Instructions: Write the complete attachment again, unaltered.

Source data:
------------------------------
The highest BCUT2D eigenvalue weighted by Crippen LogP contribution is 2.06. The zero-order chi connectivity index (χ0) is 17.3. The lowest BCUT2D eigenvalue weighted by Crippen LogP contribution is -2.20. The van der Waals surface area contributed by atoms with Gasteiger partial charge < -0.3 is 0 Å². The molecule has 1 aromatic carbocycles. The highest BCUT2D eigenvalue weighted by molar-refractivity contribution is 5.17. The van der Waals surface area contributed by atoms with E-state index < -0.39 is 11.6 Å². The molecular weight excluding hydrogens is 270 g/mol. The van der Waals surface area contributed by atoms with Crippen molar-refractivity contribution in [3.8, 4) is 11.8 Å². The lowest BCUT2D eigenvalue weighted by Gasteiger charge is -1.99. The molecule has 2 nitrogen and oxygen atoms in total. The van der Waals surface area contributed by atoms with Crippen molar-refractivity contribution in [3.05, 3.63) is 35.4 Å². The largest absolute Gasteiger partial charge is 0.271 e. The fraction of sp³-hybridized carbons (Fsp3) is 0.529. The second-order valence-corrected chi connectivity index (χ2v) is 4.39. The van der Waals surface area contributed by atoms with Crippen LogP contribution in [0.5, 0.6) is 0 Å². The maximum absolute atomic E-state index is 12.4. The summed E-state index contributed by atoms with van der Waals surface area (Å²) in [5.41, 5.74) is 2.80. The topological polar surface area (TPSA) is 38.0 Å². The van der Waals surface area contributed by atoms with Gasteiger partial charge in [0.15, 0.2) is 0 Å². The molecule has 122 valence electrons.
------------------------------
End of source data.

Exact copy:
The highest BCUT2D eigenvalue weighted by Crippen LogP contribution is 2.06. The zero-order chi connectivity index (χ0) is 17.3. The lowest BCUT2D eigenvalue weighted by Crippen LogP contribution is -2.20. The van der Waals surface area contributed by atoms with Gasteiger partial charge < -0.3 is 0 Å². The molecule has 1 aromatic carbocycles. The highest BCUT2D eigenvalue weighted by molar-refractivity contribution is 5.17. The van der Waals surface area contributed by atoms with E-state index < -0.39 is 11.6 Å². The molecular weight excluding hydrogens is 270 g/mol. The van der Waals surface area contributed by atoms with Crippen molar-refractivity contribution in [3.8, 4) is 11.8 Å². The lowest BCUT2D eigenvalue weighted by Gasteiger charge is -1.99. The molecule has 2 nitrogen and oxygen atoms in total. The van der Waals surface area contributed by atoms with Crippen molar-refractivity contribution in [3.05, 3.63) is 35.4 Å². The largest absolute Gasteiger partial charge is 0.271 e. The fraction of sp³-hybridized carbons (Fsp3) is 0.529. The second-order valence-corrected chi connectivity index (χ2v) is 4.39. The van der Waals surface area contributed by atoms with Crippen LogP contribution in [0.5, 0.6) is 0 Å². The maximum absolute atomic E-state index is 12.4. The summed E-state index contributed by atoms with van der Waals surface area (Å²) in [5.41, 5.74) is 2.80. The topological polar surface area (TPSA) is 38.0 Å². The van der Waals surface area contributed by atoms with Gasteiger partial charge in [0.15, 0.2) is 0 Å². The molecule has 122 valence electrons.